Polycyclic aromatic hydrocarbons (PAHs) in the atmospheres of two French alpine valleys: sources and temporal patterns
- 1LCME, ESIGEC, Université de Savoie, 73376 le Bourget du Lac, France
- 2LGGE, CNRS, Université Joseph Fourier, 24 rue Molière, 38402 St Martin d’Hères, France
- *Now at: LaMP, CNRS, Université Blaise Pascal, 14 avenue des Landais, 63177 Aubière, France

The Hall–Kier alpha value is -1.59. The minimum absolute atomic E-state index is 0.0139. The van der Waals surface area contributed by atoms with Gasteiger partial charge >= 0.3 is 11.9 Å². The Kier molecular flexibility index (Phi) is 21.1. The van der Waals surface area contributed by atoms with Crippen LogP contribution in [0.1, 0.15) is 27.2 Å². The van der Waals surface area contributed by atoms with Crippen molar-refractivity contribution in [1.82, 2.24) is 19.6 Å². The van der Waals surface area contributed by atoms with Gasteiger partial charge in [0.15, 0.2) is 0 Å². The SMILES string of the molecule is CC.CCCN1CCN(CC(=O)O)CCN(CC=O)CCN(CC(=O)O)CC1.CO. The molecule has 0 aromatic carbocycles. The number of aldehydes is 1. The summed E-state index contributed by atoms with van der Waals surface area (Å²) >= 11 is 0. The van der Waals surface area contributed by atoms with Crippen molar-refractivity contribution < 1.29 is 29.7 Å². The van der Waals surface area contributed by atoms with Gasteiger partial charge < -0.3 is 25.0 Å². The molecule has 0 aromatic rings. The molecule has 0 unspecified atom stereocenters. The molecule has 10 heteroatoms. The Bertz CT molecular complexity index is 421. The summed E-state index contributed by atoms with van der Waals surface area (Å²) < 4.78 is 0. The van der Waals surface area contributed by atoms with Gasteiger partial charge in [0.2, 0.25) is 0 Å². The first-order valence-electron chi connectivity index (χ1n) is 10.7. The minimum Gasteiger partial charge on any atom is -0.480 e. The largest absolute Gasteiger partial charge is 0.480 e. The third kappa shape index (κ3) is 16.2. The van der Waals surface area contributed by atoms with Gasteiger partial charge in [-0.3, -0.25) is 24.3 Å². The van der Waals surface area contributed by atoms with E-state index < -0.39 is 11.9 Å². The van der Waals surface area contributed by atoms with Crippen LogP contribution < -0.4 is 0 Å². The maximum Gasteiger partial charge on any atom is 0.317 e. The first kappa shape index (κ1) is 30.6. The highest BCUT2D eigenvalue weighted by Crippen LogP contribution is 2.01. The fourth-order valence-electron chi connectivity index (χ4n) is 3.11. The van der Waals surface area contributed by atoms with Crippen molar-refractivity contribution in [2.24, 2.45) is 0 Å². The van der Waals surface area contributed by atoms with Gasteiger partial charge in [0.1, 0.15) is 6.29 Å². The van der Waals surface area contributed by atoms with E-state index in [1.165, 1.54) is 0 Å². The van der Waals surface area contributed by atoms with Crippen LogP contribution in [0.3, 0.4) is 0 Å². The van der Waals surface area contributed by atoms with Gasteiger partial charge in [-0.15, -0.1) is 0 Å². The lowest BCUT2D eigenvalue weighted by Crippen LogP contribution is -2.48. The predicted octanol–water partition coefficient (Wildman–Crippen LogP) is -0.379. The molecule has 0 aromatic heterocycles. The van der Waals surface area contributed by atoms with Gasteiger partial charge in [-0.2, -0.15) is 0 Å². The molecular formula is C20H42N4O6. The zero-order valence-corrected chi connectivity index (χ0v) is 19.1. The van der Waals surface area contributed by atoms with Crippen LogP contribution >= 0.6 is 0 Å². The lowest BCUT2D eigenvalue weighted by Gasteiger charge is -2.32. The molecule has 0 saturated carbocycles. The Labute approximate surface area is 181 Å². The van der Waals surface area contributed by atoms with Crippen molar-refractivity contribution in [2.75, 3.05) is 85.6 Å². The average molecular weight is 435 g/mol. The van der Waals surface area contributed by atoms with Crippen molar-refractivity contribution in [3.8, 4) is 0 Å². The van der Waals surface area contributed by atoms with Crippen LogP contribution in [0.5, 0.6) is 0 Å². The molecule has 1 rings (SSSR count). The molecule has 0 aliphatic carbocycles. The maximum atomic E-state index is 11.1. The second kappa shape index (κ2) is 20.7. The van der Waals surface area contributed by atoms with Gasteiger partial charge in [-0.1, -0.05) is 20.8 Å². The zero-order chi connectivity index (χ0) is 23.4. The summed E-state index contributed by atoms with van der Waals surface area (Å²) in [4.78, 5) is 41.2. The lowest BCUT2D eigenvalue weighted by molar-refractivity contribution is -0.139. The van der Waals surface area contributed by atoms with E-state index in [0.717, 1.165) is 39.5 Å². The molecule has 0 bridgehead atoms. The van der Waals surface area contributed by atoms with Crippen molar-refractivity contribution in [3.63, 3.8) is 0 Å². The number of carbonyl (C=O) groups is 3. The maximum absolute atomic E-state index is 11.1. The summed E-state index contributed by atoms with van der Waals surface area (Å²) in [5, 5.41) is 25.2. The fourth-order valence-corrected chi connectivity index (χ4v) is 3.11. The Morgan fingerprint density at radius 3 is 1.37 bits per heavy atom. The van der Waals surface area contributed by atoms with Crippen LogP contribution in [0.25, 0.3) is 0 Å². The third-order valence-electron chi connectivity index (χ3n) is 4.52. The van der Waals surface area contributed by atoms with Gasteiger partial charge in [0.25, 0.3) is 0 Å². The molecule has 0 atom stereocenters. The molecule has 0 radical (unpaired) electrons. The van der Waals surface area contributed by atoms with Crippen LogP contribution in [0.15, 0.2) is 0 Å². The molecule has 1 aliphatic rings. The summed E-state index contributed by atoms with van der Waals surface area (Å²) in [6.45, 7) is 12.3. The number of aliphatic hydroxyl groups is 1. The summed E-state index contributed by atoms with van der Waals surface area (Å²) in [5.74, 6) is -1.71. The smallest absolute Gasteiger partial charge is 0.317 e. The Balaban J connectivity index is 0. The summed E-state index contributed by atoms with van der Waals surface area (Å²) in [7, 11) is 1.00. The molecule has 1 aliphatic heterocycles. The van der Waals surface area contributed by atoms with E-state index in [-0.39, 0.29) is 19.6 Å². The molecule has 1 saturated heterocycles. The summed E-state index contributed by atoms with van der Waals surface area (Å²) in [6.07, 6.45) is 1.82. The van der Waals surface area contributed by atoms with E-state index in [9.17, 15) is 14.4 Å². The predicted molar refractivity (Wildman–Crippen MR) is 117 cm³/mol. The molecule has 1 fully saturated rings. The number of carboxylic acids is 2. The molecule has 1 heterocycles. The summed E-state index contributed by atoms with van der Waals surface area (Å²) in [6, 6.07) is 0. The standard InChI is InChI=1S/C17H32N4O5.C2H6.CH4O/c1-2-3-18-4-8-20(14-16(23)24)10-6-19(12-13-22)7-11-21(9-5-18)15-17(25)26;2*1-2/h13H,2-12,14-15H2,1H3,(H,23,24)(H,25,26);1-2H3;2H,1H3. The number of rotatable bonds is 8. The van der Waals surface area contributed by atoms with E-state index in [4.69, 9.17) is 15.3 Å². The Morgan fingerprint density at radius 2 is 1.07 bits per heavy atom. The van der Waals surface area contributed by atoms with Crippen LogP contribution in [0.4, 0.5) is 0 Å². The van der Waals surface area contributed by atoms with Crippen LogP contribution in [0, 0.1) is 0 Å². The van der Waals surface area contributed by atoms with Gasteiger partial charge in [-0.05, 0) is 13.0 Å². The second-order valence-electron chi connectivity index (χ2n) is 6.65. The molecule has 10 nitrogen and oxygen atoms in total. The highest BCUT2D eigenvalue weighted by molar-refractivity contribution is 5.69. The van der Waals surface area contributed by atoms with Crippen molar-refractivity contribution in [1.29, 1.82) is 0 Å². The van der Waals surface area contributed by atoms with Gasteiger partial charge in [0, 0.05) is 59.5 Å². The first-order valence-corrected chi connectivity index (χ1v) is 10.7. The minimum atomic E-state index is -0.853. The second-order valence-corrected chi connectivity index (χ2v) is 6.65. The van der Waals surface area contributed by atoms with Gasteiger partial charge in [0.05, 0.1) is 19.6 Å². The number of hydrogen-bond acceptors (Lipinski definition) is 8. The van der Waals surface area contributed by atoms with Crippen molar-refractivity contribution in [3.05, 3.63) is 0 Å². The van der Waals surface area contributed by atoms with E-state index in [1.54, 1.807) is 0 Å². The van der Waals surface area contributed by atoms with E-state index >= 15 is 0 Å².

Abstract. Alpine valleys represent some of the most important crossroads for international heavy-duty traffic in Europe, but the full impact of this traffic on air quality is not known due to a lack of data concerning these complex systems. As part of the program "Pollution des Vallées Alpines" (POVA), we performed two sampling surveys of polycyclic aromatic hydrocarbons (PAHs) in two sensitive valleys: the Chamonix and Maurienne Valleys, between France and Italy. Sampling campaigns were performed during the summer of 2000 and the winter of 2001, with both periods taking place during the closure of the "Tunnel du Mont-Blanc". The first objective of this paper is to describe the relations between PAH concentrations, external parameters (sampling site localization, meteorological parameters, sources), and aerosol characteristics, including its carbonaceous fraction (OC and EC). The second objective is to study the capacity of PAH profiles to accurately distinguish the different emission sources. Temporal evolution of the relative concentration of an individual PAH (CHR) and the PAH groups BghiP+COR and BbF+BkF is studied in order to differentiate wood combustion, gasoline, and diesel emissions, respectively. The results show that the total particulate PAH concentrations were higher in the Chamonix valley during both seasons, despite the cessation of international traffic. Seasonal cycles, with higher concentrations in winter, are also stronger in this valley. During winter, particulate PAH concentration can reach very high levels (up to 155 ng.m-3) in this valley during cold anticyclonic periods. The examination of sources shows the impact during summer of heavy-duty traffic in the Maurienne valley and of gasoline vehicles in the Chamonix valley. During winter, Chamonix is characterized by the strong influence of wood combustion in residential fireplaces, even if the temporal evolution of specific PAH ratios are difficult to interpret. Information on sources given by PAH profiles can only be considered in qualitative terms.